You made a phone call. You held or participated in a meeting or training. You connected with someone via e-mail. You solved a problem or coached someone in solving one. You came up with a new idea, alone or with a colleague. You wrote a touching blog. You interacted positively and constructively on social media.
And much more.
You may have taken the ability to do these things for granted, but don't sell yourself short.
Learning and innovation skills, the 4Cs—Creativity, Critical thinking, Communication, Collaboration—are recognized as skills that separate students who are prepared for increasingly complex life and work environments in the 21st century from those who are not. The 4Cs also contribute to the success of afterschool leaders and professionals.
We know—and research shows—that quality afterschool programs build 4C skills in young people. But the development does not happen without support from leaders and from knowledgeable and competent staff.
To advocate for and build the capacity of afterschool and the profession, it's imperative that all members of the field understand and can articulate that these skills are both caught and taught. It's important that each member commits to ongoing modeling and teaching of the skills.
A focus on the 4Cs across the board—with young people who attend the programs, entry and developing afterschool professionals who work directly with children and youth, afterschool leaders at all levels who play a variety of key roles, and mastery level professionals who provide research and thought leadership—is essential in preparing young people for the future and ensuring the strength of the afterschool profession.
Consider using these science and engineering practices to weave these crucial learning and innovation skills into everyday ways of being and intentional practices. When you encounter a new problem or experience:
Ask questions and define problems. Ask questions and do research to seek understanding. Test your understanding by using communication skills, such as paraphrasing and mirroring. Describe the new problem or experience.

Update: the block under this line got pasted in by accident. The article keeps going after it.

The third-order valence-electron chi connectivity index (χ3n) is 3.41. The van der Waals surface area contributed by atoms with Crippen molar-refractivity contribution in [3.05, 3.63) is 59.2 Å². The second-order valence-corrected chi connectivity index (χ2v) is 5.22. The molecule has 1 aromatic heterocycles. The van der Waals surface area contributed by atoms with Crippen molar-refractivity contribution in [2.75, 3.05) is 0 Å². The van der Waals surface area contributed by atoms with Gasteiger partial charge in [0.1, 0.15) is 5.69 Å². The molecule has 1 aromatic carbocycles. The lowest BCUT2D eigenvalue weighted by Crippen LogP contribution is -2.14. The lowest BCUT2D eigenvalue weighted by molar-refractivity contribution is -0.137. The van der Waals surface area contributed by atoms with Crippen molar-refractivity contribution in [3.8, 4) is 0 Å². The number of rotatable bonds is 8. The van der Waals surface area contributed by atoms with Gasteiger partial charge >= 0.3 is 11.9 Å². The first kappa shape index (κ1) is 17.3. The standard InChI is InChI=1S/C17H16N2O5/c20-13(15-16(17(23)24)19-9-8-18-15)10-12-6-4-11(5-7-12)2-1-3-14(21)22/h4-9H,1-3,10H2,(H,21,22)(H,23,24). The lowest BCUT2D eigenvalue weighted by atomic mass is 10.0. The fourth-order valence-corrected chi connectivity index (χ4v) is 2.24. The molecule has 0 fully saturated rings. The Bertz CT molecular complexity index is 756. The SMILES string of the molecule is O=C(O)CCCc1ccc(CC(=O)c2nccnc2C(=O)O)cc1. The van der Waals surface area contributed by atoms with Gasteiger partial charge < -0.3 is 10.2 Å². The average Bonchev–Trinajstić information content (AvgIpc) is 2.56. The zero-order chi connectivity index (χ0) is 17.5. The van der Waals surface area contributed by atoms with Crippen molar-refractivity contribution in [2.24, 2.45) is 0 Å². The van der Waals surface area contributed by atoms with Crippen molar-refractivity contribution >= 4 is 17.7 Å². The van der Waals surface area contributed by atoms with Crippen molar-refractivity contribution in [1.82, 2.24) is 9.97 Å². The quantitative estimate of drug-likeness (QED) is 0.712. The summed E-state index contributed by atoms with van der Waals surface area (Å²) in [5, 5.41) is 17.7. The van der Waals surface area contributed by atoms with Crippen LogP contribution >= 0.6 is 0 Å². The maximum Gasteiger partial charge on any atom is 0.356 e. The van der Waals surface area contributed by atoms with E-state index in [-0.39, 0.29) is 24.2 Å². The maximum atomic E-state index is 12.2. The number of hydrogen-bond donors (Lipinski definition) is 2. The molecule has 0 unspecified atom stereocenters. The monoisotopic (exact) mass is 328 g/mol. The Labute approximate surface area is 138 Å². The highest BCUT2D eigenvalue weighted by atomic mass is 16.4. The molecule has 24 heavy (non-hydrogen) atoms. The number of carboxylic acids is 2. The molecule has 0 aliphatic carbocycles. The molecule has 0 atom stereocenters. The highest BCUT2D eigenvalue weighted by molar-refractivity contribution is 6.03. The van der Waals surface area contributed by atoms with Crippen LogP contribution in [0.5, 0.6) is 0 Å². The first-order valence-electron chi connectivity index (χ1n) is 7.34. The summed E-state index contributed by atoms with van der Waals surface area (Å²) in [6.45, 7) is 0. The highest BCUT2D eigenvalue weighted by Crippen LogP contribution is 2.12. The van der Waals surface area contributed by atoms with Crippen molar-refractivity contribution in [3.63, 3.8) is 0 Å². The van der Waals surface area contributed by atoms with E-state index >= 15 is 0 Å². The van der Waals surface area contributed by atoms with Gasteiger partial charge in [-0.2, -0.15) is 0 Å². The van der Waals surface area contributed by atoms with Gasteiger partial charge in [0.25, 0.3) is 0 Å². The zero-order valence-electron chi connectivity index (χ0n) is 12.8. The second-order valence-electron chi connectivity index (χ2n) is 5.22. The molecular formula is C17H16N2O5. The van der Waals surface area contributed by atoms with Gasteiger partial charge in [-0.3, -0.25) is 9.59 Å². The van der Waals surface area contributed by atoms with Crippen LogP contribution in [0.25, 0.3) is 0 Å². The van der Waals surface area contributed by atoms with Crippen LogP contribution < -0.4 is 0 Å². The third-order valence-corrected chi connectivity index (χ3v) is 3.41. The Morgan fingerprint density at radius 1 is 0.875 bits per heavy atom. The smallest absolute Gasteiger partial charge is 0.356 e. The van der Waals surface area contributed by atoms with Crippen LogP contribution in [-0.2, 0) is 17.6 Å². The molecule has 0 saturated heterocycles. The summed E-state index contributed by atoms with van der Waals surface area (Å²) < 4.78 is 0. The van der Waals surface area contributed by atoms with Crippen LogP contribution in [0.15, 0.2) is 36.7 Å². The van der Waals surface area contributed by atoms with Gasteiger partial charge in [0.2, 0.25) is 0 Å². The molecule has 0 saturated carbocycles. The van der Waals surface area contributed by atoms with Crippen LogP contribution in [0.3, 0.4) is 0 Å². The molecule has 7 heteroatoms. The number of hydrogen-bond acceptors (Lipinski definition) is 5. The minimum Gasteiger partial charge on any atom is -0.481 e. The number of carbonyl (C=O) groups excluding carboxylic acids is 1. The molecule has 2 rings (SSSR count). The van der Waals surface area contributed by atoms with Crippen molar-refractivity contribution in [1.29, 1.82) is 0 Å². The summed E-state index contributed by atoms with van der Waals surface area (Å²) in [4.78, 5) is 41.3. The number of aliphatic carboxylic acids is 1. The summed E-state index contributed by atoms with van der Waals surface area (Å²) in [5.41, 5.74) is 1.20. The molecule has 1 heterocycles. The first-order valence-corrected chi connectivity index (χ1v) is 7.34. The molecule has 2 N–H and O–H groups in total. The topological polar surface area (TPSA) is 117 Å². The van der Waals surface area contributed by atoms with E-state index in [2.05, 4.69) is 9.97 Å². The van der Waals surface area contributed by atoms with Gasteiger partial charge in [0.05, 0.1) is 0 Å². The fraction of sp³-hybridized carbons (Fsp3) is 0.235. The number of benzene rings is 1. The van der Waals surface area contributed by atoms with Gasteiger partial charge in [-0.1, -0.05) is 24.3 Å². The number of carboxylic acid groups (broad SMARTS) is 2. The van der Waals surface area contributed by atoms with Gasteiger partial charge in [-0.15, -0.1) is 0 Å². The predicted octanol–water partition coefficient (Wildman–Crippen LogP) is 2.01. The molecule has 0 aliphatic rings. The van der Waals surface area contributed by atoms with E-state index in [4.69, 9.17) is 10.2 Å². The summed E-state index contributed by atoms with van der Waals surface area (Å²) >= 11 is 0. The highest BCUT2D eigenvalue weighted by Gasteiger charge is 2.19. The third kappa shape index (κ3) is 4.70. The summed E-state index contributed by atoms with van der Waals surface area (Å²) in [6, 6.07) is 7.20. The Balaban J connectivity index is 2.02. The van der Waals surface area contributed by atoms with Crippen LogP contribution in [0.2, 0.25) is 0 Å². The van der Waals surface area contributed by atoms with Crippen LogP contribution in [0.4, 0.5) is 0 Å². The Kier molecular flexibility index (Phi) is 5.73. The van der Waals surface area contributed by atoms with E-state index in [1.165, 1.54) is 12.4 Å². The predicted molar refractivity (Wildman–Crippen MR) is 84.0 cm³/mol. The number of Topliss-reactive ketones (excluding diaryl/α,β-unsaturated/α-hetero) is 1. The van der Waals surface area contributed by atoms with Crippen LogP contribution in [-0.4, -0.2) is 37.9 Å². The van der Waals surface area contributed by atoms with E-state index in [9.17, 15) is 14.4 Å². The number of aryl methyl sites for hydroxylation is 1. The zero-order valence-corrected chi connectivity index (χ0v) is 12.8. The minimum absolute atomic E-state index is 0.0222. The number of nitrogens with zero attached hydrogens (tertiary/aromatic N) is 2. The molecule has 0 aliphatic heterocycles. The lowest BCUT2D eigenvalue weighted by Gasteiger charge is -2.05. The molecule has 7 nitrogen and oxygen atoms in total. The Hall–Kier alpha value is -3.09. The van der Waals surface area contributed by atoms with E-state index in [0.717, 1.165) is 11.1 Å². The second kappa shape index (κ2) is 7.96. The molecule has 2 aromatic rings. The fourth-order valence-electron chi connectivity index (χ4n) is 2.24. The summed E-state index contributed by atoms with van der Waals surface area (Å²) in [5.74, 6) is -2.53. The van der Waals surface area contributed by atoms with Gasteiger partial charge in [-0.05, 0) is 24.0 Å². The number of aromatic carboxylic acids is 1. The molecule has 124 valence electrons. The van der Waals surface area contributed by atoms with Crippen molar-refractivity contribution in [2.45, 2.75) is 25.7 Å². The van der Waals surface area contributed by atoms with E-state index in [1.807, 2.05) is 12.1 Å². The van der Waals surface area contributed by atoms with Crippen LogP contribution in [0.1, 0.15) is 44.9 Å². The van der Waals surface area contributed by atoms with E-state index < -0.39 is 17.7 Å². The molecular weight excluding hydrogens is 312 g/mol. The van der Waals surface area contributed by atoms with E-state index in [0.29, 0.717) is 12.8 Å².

Develop and use models. Use diagrams, drawings, analogies and other visual aids to develop your solutions to the problem or ideas for handling an experience.
Plan and carry out investigations. Work collaboratively or individually to test ideas and potential solutions. Float ideas by a trusted colleague or mentor to determine the best approach, and then try it out.
Analyze and interpret data. Investigations produce data that must be analyzed and interpreted to develop meaning. Reflect on the results of your test. What worked? What didn't? Use the tools of scientists to help determine patterns and trends. Try visualization, graphical interpretation and other types of analysis—and don't be afraid to contact others or use technology to help!
Construct explanation and design solutions. Use what you find from your data analysis to determine the best approach in similar situations in the future. What would you do again? What would you do differently next time?
Obtain, evaluate and communicate information. Scientists and engineers must be able to communicate clearly and persuasively the ideas and methods they generate. Leaders have an obligation to do the same. Use a journal to write down what you learned. Share what you find out with staff and other leaders. Write a blog. Post on social media. Have a conversation!
Using these science and engineering practices to help systematically answer questions, solve problems or respond to new experiences will support the leadership development of yourself and others. This approach will help you talk the talk and walk the walk of the 4Cs, to ensure our workforce is equipped to creatively solve problems, respond to new experiences and develop these skills in young people—solidifying afterschool in its rightful place as an avenue for workforce development.
Contributed by Heidi Ham, NAA's Vice President of Programs and Strategy. Connect with Heidi via Twitter @ham_heidi.